Zagreb Tourist Board made a great contribution on a final day panel at the Dubrovnik Digital Nomads-in-Residence progamme, and Dubrovnik Tourist Board director Ana Hrnic was a great panellist on ZDNW. The partnership of Zagreb city and county tourist boards is a great example of how to improve the quality of a destination by working together. At ZDNW, there were representatives from Zadar, Split, Osijek and Istria, all interested in taking this story forward… together. Zagreb as a digital nomad destination will be all the stronger if there are other communities in other destinations in Croatia. The concept of a Croatian digital nomad trail was discussed in Dubrovnik. By working together to develop that, the various stakeholders can produce an incredible end product.
What was especially encouraging to me was the number of local people who ended the week a lot more enlightened about the digital nomad movement. The concept of WiFi and a bed being all that is required was relatively widely held a year ago. That is changing quickly.
4. The development of community is key to success.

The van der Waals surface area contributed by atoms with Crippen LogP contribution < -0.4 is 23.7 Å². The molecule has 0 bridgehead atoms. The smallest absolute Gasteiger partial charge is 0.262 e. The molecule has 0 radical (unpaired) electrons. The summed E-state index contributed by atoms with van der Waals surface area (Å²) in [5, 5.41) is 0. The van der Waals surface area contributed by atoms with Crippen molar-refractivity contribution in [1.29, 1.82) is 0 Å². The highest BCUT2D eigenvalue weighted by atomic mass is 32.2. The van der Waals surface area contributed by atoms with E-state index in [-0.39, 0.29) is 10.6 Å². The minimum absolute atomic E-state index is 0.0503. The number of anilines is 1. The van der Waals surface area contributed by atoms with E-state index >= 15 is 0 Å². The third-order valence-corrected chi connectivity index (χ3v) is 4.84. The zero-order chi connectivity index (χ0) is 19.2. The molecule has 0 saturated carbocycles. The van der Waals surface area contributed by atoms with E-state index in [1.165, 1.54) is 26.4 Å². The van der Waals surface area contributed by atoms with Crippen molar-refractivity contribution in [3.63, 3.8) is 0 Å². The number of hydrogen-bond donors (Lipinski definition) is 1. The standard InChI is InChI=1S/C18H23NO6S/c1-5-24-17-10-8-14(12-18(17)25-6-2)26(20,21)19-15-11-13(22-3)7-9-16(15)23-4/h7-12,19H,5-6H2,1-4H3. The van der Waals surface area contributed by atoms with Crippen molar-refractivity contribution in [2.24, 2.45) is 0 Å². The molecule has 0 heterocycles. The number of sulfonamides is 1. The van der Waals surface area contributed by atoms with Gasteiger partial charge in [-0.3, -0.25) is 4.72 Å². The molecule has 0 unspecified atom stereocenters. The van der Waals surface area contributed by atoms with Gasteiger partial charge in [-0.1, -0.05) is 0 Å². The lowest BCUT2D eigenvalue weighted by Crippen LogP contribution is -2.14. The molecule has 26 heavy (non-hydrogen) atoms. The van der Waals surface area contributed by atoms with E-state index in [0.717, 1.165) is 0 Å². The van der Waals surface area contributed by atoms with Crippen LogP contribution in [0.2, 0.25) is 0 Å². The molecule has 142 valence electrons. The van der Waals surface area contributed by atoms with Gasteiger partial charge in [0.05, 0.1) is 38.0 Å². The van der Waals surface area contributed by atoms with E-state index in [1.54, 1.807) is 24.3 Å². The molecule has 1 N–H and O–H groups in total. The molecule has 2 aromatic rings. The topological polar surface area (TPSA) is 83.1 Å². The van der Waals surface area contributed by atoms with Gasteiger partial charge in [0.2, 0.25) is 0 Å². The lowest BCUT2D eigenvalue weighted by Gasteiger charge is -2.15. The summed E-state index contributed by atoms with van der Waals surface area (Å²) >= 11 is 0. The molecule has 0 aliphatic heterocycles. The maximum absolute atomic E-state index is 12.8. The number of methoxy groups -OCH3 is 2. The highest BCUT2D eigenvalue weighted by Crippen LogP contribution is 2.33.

In an interview prior to ZDNW, keynote speaker and future of work explorer Albert Cañigueral talked about the importance of having a digital nomad community in place:
The sentence “content is king, context is queen” is widely used in marketing. In the DN universe I would translate as people (community) is king and location is queen. Our experience was just mind-blowing because of the community of DNs that were selected to participate, the partners of some DNs who decided to be part of the adventure, the local people who joined the workshops and other moments, the professional team that ran the whole programme and also the support from the city hall (in the middle of local elections!).
Dean Kuchel’s simple mantra perhaps explained it best. I travel solo, but I never travel alone.
The strength of the community is probably the key deciding factor for many in where to travel to next.
5. The positive mindsets of the digital nomad community will have a majorly positive effect on the mindsets of the next Croatian generation.